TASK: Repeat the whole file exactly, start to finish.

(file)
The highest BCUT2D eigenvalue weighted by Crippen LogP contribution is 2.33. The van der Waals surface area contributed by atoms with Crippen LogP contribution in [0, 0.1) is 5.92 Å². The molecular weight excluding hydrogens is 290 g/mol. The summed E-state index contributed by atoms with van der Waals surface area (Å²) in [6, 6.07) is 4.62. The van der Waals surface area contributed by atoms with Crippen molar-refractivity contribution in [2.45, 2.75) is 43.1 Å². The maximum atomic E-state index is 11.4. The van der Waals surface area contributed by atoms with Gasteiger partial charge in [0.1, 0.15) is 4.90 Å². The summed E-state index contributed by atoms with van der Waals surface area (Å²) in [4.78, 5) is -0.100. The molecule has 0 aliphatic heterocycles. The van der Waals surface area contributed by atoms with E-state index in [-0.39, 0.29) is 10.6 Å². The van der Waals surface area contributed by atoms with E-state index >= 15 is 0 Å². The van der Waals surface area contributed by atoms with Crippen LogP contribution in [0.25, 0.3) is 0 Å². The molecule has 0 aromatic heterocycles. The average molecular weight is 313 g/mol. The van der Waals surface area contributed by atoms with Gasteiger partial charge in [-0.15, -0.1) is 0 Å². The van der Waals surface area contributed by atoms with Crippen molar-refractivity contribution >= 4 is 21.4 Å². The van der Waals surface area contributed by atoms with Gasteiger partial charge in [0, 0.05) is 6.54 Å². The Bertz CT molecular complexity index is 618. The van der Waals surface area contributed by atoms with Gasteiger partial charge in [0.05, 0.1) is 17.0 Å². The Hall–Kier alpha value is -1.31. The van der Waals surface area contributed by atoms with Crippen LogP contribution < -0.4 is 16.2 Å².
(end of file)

The highest BCUT2D eigenvalue weighted by Crippen LogP contribution is 2.33. The van der Waals surface area contributed by atoms with Crippen LogP contribution in [0, 0.1) is 5.92 Å². The molecular weight excluding hydrogens is 290 g/mol. The summed E-state index contributed by atoms with van der Waals surface area (Å²) in [6, 6.07) is 4.62. The van der Waals surface area contributed by atoms with Crippen molar-refractivity contribution in [2.45, 2.75) is 43.1 Å². The maximum atomic E-state index is 11.4. The van der Waals surface area contributed by atoms with Gasteiger partial charge in [0.1, 0.15) is 4.90 Å². The summed E-state index contributed by atoms with van der Waals surface area (Å²) in [4.78, 5) is -0.100. The molecule has 0 aliphatic heterocycles. The van der Waals surface area contributed by atoms with E-state index in [-0.39, 0.29) is 10.6 Å². The van der Waals surface area contributed by atoms with E-state index >= 15 is 0 Å². The van der Waals surface area contributed by atoms with Crippen LogP contribution in [0.25, 0.3) is 0 Å². The molecule has 0 aromatic heterocycles. The average molecular weight is 313 g/mol. The van der Waals surface area contributed by atoms with Gasteiger partial charge in [-0.15, -0.1) is 0 Å². The van der Waals surface area contributed by atoms with Crippen molar-refractivity contribution >= 4 is 21.4 Å². The van der Waals surface area contributed by atoms with Gasteiger partial charge in [0, 0.05) is 6.54 Å². The Bertz CT molecular complexity index is 618. The van der Waals surface area contributed by atoms with Gasteiger partial charge in [0.05, 0.1) is 17.0 Å². The Hall–Kier alpha value is -1.31. The van der Waals surface area contributed by atoms with Crippen LogP contribution < -0.4 is 16.2 Å².